Quetzalpetlatl is the king's only legitimate daughter - his queen having become barren giving birth to their daughter. In need of a male heir, the king and his brother decide to marry their children, Quetzalpetlatl and Black Otter, while they are still children. But the feathered serpent god Quetzalcoatl visits the queen in a dream and tells her that, if she'll swallow a jade pebble, she'll conceive the long awaited heir.
This is how the book starts, and to be honest, it lulled me into a false sense of security, it seemed so much like standard YA that I even forgot it was most definitely not YA. This is soon apparent with all the violence, incest, rape and gore that follows.
I had to struggle with myself, as I imagine many readers will, when it comes to the incest in this book. It wasn't a taboo in that particular culture, but it's a very ingrained one in mine, so even when I wanted to root for some things I couldn't help but feel repulsed by them, at the same time. This is a failure of mine as a reader and as a person, I should be more open minded, but I'd be lying if I didn't mention how that may have affected my reading of this book - logically I can't even think of a way for the author to write about these characters without including incest and that, I can tell for sure, would make me lower the rating because it would be a cowardly cop-out.
As it is, I just want to make it clear, it was not an easy book for me.
I also feel like my lack of knowledge on this particular culture will hinder me when it comes to properly praising it in this review. But make not mistake, the book is amazing - I couldn't even put it down, I had to read it all in one go.
Weirdly, it reminded me a lot of Marion Zimmer Bradley's work - not because of the incest bits! - there's that overarching religious battle occurring throughout the whole plot, and while it's a completely different mythology from the one in Mists of Avalon (or maybe not, I'm certainly no expert on comparative mythology, though that's an intriguing idea which I shall have to research later), the feelings I experienced, as a reader, were much the same for both works. There's the whole religious conflict seeming to take more importance among mortals than the Gods, there are all the political intrigues and plots, the forbidden (and not so forbidden but it feels like they should be forbidden) romances, there's loss and tragedy, the character's lives being destroyed and rebuilt again - the constant hope.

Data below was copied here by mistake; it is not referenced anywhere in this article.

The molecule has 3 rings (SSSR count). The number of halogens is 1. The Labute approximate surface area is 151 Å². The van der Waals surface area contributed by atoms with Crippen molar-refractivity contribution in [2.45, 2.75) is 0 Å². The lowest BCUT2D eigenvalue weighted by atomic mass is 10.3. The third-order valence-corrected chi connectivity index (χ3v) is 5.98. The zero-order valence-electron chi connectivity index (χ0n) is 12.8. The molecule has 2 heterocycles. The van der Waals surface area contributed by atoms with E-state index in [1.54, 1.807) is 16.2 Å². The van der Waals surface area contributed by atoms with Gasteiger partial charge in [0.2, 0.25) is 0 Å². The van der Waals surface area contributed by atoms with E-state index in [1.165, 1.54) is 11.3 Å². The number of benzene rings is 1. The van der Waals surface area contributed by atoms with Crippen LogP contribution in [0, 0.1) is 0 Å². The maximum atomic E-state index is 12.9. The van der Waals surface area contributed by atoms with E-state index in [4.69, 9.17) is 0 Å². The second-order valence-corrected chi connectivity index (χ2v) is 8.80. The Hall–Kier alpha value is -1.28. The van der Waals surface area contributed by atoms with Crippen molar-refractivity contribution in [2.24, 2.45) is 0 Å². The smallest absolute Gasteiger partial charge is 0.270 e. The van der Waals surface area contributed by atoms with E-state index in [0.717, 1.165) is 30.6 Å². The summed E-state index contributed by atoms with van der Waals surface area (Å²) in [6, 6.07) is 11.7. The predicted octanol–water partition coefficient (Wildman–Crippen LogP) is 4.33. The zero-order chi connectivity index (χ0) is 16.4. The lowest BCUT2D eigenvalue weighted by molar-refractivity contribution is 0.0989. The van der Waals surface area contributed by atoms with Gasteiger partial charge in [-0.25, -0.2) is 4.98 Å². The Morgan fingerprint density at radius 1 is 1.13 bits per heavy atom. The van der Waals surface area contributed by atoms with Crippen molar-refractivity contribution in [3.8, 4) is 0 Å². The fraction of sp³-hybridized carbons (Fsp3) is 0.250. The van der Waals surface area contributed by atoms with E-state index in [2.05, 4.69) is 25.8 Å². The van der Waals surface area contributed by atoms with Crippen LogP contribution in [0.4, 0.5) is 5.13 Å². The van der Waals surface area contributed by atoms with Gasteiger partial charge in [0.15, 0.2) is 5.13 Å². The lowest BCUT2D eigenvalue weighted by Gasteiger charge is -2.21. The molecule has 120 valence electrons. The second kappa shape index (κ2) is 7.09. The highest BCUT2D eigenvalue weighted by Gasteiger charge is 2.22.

I guess, given who the characters are, it would be a fairer comparison to the works of Christian Jacq, who also weaves historical fact with myth, and those two with storytelling.
But T.L. Morganfield, is a much more skilled storyteller than Jacq, so we're back to Zimmer Bradley...
Comparisons aside, Morganfield is an author that managed to deeply impress me (no small feat, I'm notoriously stingy with my ratings), she managed to introduce me to a whole new culture (as I said, I'm very uninformed about the subject matter) without a single instance of info-dump, and yet I never felt lost in the story. And the plot is immensely addictive, as I mentioned above, I read this in one sitting.
I think the book may suffer, unjustly, because of the themes it approaches, though they were a vital inclusion when discussing the time period. But I hope it will manage to rise above that, because this showed some extremely skilful writing, worthy of being noticed and praised.
That being said, I can't wait for the sequel!
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The Bone Flower Throne